What Is A Life Estate? Real Estate Explained  

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There is a term used for property owners as a life estate in real estate. The life estate is used quite a bit in the United States for trust transactions.

A life estate is when a person is granted the right to use the property for the term of their life. Once the life estate holder dies, then the property is passed on to the property owner. The individual who holds the life estate does have rights to the property and can usually still get income from the property for the term of their life.

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Life Estate Explained

Life estate, also known as life tenancy, is the ownership of immovable property for the duration of a person’s life. In legal terms, it is an estate in real property that ends at the person’s death, given the life estate.

The owner of a life estate is known as a “life tenant,” as their right to use the property expires when they die.

When the person who holds a life estate dies, the ownership can pass to the original owner or another person. The right of the life estate ends at the time when a person dies who is holding the property.

The property will not pass on to the children or heirs unless stated to be the rightful owners when the holder of the life estate holder dies.

Rights And Privileges Under Life Estate

Life estates can differ as there can be stipulations in the life estate. Here are some of the basic things that a life estate may include:

The holder of a life estate can usually use the property and even get income from the property for the term of their lives, but they can not pass on or sell the property. The life estate holder has a limitation of the property’s rights as the property’s ownership will pass to another individual upon their death.

Use of Life Estate In Real Estate In The United States

In the United States, the life estate is usually used as a tool for estate planning. A life estate can avoid probate and ensure that the intended heir will receive title to the real property upon the death of the life estate holder.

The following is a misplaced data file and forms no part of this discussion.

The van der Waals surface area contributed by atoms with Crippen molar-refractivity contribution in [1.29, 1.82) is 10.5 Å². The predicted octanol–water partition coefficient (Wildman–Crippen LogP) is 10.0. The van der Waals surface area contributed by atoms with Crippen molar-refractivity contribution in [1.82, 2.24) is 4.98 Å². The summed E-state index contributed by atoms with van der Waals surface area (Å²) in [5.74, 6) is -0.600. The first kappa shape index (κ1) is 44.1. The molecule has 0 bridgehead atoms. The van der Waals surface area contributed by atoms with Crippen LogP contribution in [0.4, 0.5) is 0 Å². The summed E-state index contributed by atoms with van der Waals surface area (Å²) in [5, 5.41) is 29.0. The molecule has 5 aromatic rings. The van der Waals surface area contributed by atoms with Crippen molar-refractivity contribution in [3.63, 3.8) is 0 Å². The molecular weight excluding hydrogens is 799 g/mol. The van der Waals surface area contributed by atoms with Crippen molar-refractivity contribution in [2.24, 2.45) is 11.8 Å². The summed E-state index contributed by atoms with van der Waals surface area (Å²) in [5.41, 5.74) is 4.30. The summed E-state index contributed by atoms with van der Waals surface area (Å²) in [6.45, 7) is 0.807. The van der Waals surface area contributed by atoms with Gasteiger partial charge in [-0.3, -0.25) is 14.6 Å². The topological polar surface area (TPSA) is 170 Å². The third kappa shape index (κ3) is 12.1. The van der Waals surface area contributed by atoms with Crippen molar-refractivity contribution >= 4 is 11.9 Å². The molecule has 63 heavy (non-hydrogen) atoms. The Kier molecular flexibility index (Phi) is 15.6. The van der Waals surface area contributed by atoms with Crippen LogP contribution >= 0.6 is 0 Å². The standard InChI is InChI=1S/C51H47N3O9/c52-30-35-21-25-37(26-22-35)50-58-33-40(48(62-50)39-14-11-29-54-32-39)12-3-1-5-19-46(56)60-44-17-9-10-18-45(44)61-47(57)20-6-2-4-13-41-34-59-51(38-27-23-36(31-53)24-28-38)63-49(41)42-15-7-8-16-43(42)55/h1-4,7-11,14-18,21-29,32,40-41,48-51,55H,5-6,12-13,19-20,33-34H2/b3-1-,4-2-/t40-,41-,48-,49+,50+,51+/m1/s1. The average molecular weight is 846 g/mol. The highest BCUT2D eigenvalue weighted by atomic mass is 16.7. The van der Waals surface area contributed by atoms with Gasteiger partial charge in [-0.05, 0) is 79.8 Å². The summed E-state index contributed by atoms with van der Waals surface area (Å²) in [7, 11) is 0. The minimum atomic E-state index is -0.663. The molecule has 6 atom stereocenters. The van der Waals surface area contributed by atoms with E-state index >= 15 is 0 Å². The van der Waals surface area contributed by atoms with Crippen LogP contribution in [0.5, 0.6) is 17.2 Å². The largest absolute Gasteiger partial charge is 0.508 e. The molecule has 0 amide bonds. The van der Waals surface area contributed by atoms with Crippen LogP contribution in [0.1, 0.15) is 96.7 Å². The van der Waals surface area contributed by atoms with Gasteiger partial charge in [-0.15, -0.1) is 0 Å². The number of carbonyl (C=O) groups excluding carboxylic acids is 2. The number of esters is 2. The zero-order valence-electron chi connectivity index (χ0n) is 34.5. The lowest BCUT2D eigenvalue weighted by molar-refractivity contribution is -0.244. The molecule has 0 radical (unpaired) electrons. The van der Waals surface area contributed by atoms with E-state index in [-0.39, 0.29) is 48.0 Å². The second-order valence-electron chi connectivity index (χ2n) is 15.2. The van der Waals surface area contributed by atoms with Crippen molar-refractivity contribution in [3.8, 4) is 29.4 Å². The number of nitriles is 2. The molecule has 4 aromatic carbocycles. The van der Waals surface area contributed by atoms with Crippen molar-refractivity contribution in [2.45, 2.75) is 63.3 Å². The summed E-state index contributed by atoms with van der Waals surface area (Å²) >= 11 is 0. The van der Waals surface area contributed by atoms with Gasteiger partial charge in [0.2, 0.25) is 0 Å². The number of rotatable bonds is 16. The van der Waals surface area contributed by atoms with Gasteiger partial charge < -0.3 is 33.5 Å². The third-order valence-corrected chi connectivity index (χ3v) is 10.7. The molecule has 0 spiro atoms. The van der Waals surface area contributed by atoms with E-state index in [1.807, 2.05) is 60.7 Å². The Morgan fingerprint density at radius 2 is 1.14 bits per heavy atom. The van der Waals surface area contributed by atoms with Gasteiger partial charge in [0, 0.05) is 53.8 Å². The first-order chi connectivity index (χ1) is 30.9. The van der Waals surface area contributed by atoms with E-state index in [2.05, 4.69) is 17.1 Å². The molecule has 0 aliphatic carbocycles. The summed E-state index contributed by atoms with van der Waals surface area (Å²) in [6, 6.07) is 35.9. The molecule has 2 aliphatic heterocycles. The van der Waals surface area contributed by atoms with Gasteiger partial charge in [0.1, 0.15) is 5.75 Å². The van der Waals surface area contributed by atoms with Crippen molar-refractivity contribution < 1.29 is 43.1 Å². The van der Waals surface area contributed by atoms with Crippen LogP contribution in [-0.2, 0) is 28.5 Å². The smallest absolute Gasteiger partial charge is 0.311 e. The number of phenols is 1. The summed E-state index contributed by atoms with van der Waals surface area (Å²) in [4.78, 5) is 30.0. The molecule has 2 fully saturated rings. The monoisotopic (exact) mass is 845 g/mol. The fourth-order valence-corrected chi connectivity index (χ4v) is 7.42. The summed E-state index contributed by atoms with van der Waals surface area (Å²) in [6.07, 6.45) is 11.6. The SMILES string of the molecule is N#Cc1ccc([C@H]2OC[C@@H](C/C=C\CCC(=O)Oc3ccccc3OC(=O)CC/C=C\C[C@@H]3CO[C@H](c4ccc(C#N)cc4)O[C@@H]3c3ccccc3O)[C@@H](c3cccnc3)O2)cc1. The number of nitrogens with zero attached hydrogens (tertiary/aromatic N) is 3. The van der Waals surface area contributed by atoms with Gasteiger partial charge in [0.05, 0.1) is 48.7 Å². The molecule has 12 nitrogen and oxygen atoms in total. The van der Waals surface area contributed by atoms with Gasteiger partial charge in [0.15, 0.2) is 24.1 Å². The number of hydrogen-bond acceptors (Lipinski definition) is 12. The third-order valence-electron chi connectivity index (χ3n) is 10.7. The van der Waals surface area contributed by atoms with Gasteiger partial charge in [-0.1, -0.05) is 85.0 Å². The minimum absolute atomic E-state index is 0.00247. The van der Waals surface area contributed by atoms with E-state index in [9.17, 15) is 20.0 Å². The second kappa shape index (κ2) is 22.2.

Sometimes, this is used when someone has a home and wants to stay in the house but ensures the rightful heir inherits the home upon death.

Here is an example of how a life estate could be used:

Fred has a home that he wants to be sure his nephew Frank will inherit upon his death. Fred transfers title of the home to Frank and then sets up a Life Estate so that he can live in the home until he dies. Fred keeps the life estate and Frank has a fee simple title. When Fred dies, Frank becomes owner of the Fred’s home.

An advantage to this is that there is no need for the will; Frank will become the complete owner of the home when Fred dies. It also eliminates the need for probate assets.

A disadvantage is that Frank holds the fee simple title and can try to sell the home out from under Fred without Fred knowing. This fraud would only work with an unsuspecting purchaser who did not do their due diligence.

Another disadvantage to the grantor is that the provision for any remainderman is irrevocable without the remainderman’s consent. To help ensure this does not happen, some states have instituted “beneficiary deeds.”

The life estate process in the United States can differ from state to state. So if you are considering a life estate, you need to check the laws of the state where the real property is located.

For example, some states allow for an enhanced life estate deed. The grantor can still transfer the property to a third party without the remainderman’s consent.

This allows the grantor or the original owner to avoid probate without giving up the right to sell the real property.

A life estate is not just used in the United States but is also popular in many other places, including the United Kingdom. Many see the life estate as a vehicle to ensure the property goes to the right person upon death while helping avoid many messy probate issues.

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Anita Hummel
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